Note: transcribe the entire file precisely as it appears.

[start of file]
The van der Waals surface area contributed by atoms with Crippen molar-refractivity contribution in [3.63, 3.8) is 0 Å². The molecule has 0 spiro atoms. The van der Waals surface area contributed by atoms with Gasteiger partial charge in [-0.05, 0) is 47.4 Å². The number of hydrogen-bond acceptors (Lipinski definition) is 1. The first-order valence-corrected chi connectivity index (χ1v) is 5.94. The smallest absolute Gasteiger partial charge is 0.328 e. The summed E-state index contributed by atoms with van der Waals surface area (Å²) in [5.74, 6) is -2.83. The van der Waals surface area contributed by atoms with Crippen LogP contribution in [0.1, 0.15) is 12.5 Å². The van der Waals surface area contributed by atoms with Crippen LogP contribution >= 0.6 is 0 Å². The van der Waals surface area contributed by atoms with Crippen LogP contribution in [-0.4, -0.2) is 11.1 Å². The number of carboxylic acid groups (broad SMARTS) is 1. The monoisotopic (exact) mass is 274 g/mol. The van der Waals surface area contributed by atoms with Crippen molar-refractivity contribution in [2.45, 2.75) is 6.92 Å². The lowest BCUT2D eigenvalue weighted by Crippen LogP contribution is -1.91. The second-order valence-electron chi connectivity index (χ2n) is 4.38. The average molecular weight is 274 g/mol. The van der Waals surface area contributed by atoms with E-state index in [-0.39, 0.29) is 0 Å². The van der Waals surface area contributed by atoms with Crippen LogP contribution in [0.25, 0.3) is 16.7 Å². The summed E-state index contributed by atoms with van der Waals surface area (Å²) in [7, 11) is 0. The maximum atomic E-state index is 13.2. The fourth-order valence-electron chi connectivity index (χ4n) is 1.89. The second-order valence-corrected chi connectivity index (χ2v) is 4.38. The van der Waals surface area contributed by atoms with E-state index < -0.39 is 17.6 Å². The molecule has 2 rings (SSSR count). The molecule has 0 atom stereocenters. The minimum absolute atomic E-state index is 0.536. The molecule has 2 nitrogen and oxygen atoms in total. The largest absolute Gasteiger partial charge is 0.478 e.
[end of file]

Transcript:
The van der Waals surface area contributed by atoms with Crippen molar-refractivity contribution in [3.63, 3.8) is 0 Å². The molecule has 0 spiro atoms. The van der Waals surface area contributed by atoms with Gasteiger partial charge in [-0.05, 0) is 47.4 Å². The number of hydrogen-bond acceptors (Lipinski definition) is 1. The first-order valence-corrected chi connectivity index (χ1v) is 5.94. The smallest absolute Gasteiger partial charge is 0.328 e. The summed E-state index contributed by atoms with van der Waals surface area (Å²) in [5.74, 6) is -2.83. The van der Waals surface area contributed by atoms with Crippen LogP contribution in [0.1, 0.15) is 12.5 Å². The van der Waals surface area contributed by atoms with Crippen LogP contribution >= 0.6 is 0 Å². The van der Waals surface area contributed by atoms with Crippen LogP contribution in [-0.4, -0.2) is 11.1 Å². The number of carboxylic acid groups (broad SMARTS) is 1. The monoisotopic (exact) mass is 274 g/mol. The van der Waals surface area contributed by atoms with Crippen molar-refractivity contribution in [2.45, 2.75) is 6.92 Å². The lowest BCUT2D eigenvalue weighted by Crippen LogP contribution is -1.91. The second-order valence-electron chi connectivity index (χ2n) is 4.38. The average molecular weight is 274 g/mol. The van der Waals surface area contributed by atoms with E-state index in [-0.39, 0.29) is 0 Å². The van der Waals surface area contributed by atoms with Crippen LogP contribution in [0.25, 0.3) is 16.7 Å². The summed E-state index contributed by atoms with van der Waals surface area (Å²) in [7, 11) is 0. The maximum atomic E-state index is 13.2. The fourth-order valence-electron chi connectivity index (χ4n) is 1.89. The second-order valence-corrected chi connectivity index (χ2v) is 4.38. The van der Waals surface area contributed by atoms with E-state index < -0.39 is 17.6 Å². The molecule has 2 rings (SSSR count). The molecule has 0 atom stereocenters. The minimum absolute atomic E-state index is 0.536. The molecule has 2 nitrogen and oxygen atoms in total. The largest absolute Gasteiger partial charge is 0.478 e.